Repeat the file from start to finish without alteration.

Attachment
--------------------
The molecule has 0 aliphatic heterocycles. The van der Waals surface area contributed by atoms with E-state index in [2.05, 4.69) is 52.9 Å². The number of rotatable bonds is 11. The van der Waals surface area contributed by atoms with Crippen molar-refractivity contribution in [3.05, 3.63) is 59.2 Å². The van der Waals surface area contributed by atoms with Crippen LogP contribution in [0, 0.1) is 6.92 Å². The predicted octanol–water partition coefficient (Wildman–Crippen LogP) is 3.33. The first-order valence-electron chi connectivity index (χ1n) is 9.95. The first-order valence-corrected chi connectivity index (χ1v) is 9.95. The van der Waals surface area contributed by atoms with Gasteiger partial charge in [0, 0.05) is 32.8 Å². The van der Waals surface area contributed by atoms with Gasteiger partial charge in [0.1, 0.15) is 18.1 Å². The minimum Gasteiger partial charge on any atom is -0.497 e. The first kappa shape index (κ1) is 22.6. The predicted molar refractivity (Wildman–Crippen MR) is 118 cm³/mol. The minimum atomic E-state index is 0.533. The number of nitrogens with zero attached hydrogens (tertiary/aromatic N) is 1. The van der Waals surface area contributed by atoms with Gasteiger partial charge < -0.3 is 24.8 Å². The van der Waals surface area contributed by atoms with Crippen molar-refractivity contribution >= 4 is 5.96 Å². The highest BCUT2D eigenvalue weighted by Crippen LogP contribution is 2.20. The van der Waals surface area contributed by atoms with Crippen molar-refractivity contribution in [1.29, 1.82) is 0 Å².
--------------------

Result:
The molecule has 0 aliphatic heterocycles. The van der Waals surface area contributed by atoms with E-state index in [2.05, 4.69) is 52.9 Å². The number of rotatable bonds is 11. The van der Waals surface area contributed by atoms with Crippen molar-refractivity contribution in [3.05, 3.63) is 59.2 Å². The van der Waals surface area contributed by atoms with Crippen LogP contribution in [0, 0.1) is 6.92 Å². The predicted octanol–water partition coefficient (Wildman–Crippen LogP) is 3.33. The first-order valence-electron chi connectivity index (χ1n) is 9.95. The first-order valence-corrected chi connectivity index (χ1v) is 9.95. The van der Waals surface area contributed by atoms with Gasteiger partial charge in [0, 0.05) is 32.8 Å². The van der Waals surface area contributed by atoms with Gasteiger partial charge in [0.1, 0.15) is 18.1 Å². The minimum Gasteiger partial charge on any atom is -0.497 e. The first kappa shape index (κ1) is 22.6. The predicted molar refractivity (Wildman–Crippen MR) is 118 cm³/mol. The minimum atomic E-state index is 0.533. The number of nitrogens with zero attached hydrogens (tertiary/aromatic N) is 1. The van der Waals surface area contributed by atoms with Gasteiger partial charge < -0.3 is 24.8 Å². The van der Waals surface area contributed by atoms with Crippen molar-refractivity contribution >= 4 is 5.96 Å². The highest BCUT2D eigenvalue weighted by Crippen LogP contribution is 2.20. The van der Waals surface area contributed by atoms with Crippen molar-refractivity contribution in [1.29, 1.82) is 0 Å².